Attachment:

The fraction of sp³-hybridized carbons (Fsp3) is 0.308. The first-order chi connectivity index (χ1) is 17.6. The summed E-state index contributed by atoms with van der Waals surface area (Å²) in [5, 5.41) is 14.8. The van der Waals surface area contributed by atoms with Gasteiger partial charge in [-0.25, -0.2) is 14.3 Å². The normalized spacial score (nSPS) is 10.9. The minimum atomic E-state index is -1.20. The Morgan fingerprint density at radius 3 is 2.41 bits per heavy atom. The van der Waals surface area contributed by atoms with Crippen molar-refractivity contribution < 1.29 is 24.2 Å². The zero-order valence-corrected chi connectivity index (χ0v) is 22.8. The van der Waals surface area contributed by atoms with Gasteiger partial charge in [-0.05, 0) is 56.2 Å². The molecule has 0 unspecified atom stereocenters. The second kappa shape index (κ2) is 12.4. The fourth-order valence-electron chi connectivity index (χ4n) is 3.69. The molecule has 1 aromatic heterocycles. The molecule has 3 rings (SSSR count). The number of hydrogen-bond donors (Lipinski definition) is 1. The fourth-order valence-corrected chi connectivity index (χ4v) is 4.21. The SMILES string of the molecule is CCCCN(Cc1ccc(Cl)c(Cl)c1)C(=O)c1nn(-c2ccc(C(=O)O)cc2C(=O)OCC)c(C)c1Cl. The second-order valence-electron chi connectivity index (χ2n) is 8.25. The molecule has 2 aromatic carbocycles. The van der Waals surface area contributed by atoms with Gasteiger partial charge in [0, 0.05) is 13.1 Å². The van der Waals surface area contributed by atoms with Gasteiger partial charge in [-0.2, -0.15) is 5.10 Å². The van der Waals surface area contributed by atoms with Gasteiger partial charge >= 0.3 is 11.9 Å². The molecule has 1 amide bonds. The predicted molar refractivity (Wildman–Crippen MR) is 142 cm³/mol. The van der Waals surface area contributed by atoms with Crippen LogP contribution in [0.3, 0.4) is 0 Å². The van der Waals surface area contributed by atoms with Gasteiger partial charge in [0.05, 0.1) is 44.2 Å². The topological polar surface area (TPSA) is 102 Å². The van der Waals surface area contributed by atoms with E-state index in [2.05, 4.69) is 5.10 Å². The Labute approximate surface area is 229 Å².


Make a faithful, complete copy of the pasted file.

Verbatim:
The fraction of sp³-hybridized carbons (Fsp3) is 0.308. The first-order chi connectivity index (χ1) is 17.6. The summed E-state index contributed by atoms with van der Waals surface area (Å²) in [5, 5.41) is 14.8. The van der Waals surface area contributed by atoms with Gasteiger partial charge in [-0.25, -0.2) is 14.3 Å². The normalized spacial score (nSPS) is 10.9. The minimum atomic E-state index is -1.20. The Morgan fingerprint density at radius 3 is 2.41 bits per heavy atom. The van der Waals surface area contributed by atoms with Crippen molar-refractivity contribution < 1.29 is 24.2 Å². The zero-order valence-corrected chi connectivity index (χ0v) is 22.8. The van der Waals surface area contributed by atoms with Gasteiger partial charge in [-0.05, 0) is 56.2 Å². The molecule has 0 unspecified atom stereocenters. The second kappa shape index (κ2) is 12.4. The fourth-order valence-electron chi connectivity index (χ4n) is 3.69. The molecule has 1 aromatic heterocycles. The molecule has 3 rings (SSSR count). The number of hydrogen-bond donors (Lipinski definition) is 1. The fourth-order valence-corrected chi connectivity index (χ4v) is 4.21. The SMILES string of the molecule is CCCCN(Cc1ccc(Cl)c(Cl)c1)C(=O)c1nn(-c2ccc(C(=O)O)cc2C(=O)OCC)c(C)c1Cl. The second-order valence-electron chi connectivity index (χ2n) is 8.25. The molecule has 2 aromatic carbocycles. The van der Waals surface area contributed by atoms with Gasteiger partial charge in [0, 0.05) is 13.1 Å². The van der Waals surface area contributed by atoms with Gasteiger partial charge in [-0.2, -0.15) is 5.10 Å². The van der Waals surface area contributed by atoms with Gasteiger partial charge >= 0.3 is 11.9 Å². The molecule has 1 amide bonds. The predicted molar refractivity (Wildman–Crippen MR) is 142 cm³/mol. The van der Waals surface area contributed by atoms with Crippen LogP contribution in [0.3, 0.4) is 0 Å². The van der Waals surface area contributed by atoms with Gasteiger partial charge in [0.05, 0.1) is 44.2 Å². The topological polar surface area (TPSA) is 102 Å². The van der Waals surface area contributed by atoms with E-state index in [2.05, 4.69) is 5.10 Å². The Labute approximate surface area is 229 Å².